875 So.2d 443 (Fla. 2004), SC02-2721, Delta Property Management, Inc. v. Profile Investments, Inc.

Docket Nº:SC02-2721.
Citation:875 So.2d 443, 29 Fla. L. Weekly S 228
Opinion Judge:The opinion of the court was delivered by: Quince, J.
Attorney:John R. Beranek of Ausley & McMullen, Tallahassee, Florida; and John R.
Case Date:May 13, 2004
Court:Supreme Court of Florida

Page 443

875 So.2d 443 (Fla. 2004)

29 Fla. L. Weekly S 228




No. SC02-2721.

Supreme Court of Florida.

May 13, 2004.

John R. Beranek of Ausley & McMullen, Tallahassee, FL; and John R. Hargrove and W. Kent Brown of Heinrich, Gordon, Hargrove, Weihe & James, P.A., Fort Lauderdale, FL, for Petitioner.

William S. Graessle of William S. Graessle & Associates, Jacksonville, FL, for Respondent.


We have for review a decision of the First District Court of Appeal which affects a class of state or constitutional officers. Delta Prop. Mgmt. v. Profile Invs., Inc., 830 So.2d 867 (Fla. 1st DCA 2002). We have jurisdiction. See art. V, § 3(b)(3), Fla. Const. For the reasons stated below, we quash the First District's decision and hold that the clerk of the circuit court, when mailing the notice of a tax deed sale to the titleholder of the affected property, must mail the notice to the address of the titleholder as listed in the latest tax assessment roll. If the tax assessment roll is updated after the clerk receives a statement from the tax collector but prior to mailing the notice to the titleholder, the clerk must look at the new

Page 444

assessment roll to see if the titleholder's address has changed and, if the clerk finds that the address has changed, the clerk must mail the notice to the new address listed in the latest assessment roll.


When Delta Property Management, Inc. (Delta) failed to pay its 1997 ad valorem taxes, a tax certificate was issued 1 by the City of Jacksonville/Duval County Tax Authority and purchased by Profile Investments, Inc. in April 1998. 2 In April 2000, after Delta failed to redeem the tax certificate within two years, Profile applied for a tax deed pursuant to section 197.502(1), Florida Statutes (1999). Section 197.502(1), provides in pertinent part:

The holder of any tax certificate, other than the county, at any time after 2 years have elapsed since April 1 of the year of issuance of the tax certificate and before the expiration of 7 years from the date of issuance, may file the certificate and an application for a tax deed with the tax collector of the county where the lands described in the certificate are located. The application may be made on the entire parcel of property or any part thereof which is capable of being readily separated from the whole.

Thereafter, the tax collector, pursuant to section 197.502(4), Florida Statutes (1999), 3 prepared a statement which listed Delta as a party entitled to notice and specified Delta's address as it appeared on the 1999 tax assessment roll, the most recent assessment roll at the time of the issuance of the statement. The tax collector forwarded the statement to the clerk of the circuit court on May 30, 2000. The clerk then waited over three months before preparing a notice of tax sale, which was mailed to Delta on September 7, 2000, at the address indicated in the tax collector's statement. Because Delta was no longer located at the address specified in the statement, 4 the notice was returned to the clerk as undeliverable. Profile thereafter placed the winning bid at the tax deed sale.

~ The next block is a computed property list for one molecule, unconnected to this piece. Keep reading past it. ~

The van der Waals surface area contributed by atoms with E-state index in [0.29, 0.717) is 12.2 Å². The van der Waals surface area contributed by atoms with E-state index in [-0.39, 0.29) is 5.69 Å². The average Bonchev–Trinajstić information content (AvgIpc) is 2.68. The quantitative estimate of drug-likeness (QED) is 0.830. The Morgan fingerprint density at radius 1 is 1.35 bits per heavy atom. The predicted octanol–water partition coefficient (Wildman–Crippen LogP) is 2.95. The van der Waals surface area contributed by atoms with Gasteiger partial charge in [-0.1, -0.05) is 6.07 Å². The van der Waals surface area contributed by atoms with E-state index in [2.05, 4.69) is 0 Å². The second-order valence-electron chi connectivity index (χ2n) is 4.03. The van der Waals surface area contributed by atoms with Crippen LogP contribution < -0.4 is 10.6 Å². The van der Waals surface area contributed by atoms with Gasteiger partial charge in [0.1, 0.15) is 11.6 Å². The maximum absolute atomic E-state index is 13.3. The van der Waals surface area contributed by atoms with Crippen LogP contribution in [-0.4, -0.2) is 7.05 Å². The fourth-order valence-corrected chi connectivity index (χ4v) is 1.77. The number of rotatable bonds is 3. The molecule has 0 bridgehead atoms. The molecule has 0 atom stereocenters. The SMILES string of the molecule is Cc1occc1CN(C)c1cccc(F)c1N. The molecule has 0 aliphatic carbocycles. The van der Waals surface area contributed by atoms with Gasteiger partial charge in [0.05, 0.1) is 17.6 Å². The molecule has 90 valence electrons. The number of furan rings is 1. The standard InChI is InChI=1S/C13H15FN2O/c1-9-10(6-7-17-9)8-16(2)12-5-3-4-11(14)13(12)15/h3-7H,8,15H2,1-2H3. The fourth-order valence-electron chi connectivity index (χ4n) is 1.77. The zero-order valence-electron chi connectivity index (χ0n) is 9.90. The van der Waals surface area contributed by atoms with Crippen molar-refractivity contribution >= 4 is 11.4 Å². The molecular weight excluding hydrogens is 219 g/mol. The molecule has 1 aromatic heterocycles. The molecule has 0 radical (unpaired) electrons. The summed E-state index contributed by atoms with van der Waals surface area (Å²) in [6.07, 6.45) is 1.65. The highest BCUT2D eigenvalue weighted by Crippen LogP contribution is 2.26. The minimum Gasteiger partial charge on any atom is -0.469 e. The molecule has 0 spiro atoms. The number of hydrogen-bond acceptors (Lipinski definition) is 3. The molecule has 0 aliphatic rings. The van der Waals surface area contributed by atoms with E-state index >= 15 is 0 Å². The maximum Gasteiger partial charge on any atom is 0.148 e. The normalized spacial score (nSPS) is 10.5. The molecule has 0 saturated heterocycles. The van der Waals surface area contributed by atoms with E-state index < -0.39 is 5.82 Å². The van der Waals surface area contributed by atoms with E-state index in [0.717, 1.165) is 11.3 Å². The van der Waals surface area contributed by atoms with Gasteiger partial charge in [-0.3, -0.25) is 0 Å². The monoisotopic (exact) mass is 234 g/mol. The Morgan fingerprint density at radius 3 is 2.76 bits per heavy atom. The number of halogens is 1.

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Profile brought an action to quiet title to the property in its favor, and Delta counterclaimed, asserting that it was still the titleholder because the clerk had failed to provide proper notice of the sale. Profile and Delta each moved for summary judgment with the dispositive legal issue being whether the clerk had complied with the statutory notice requirements of section 197.522(1), Florida Statutes (1999), when he relied exclusively upon the tax collector's statement in preparing the notice of the tax sale. The trial court granted summary judgment in favor of Profile, concluding that the clerk was not required to look beyond the statement to determine whether the names and addresses of the parties were correctly listed on the tax collector's statement. The First District Court of Appeal agreed and affirmed the summary judgment.

We exercise our discretionary jurisdiction to review this case because it affects the duties of a class of state or constitutional officers, the clerks of court.


The issue in this case is whether, under chapter 197 of the Florida Statutes, the clerk of the circuit court must verify the legal titleholder's address prior to mailing the notice of the tax deed sale to that titleholder if the tax assessment roll has been or should have been updated after the tax collector provided the clerk with the tax collector's statement. We hold that the clerk is so required.

Section 197.502(4) provides that, when the holder of a tax certificate applies for a tax deed, the tax collector must deliver to the clerk of the circuit...

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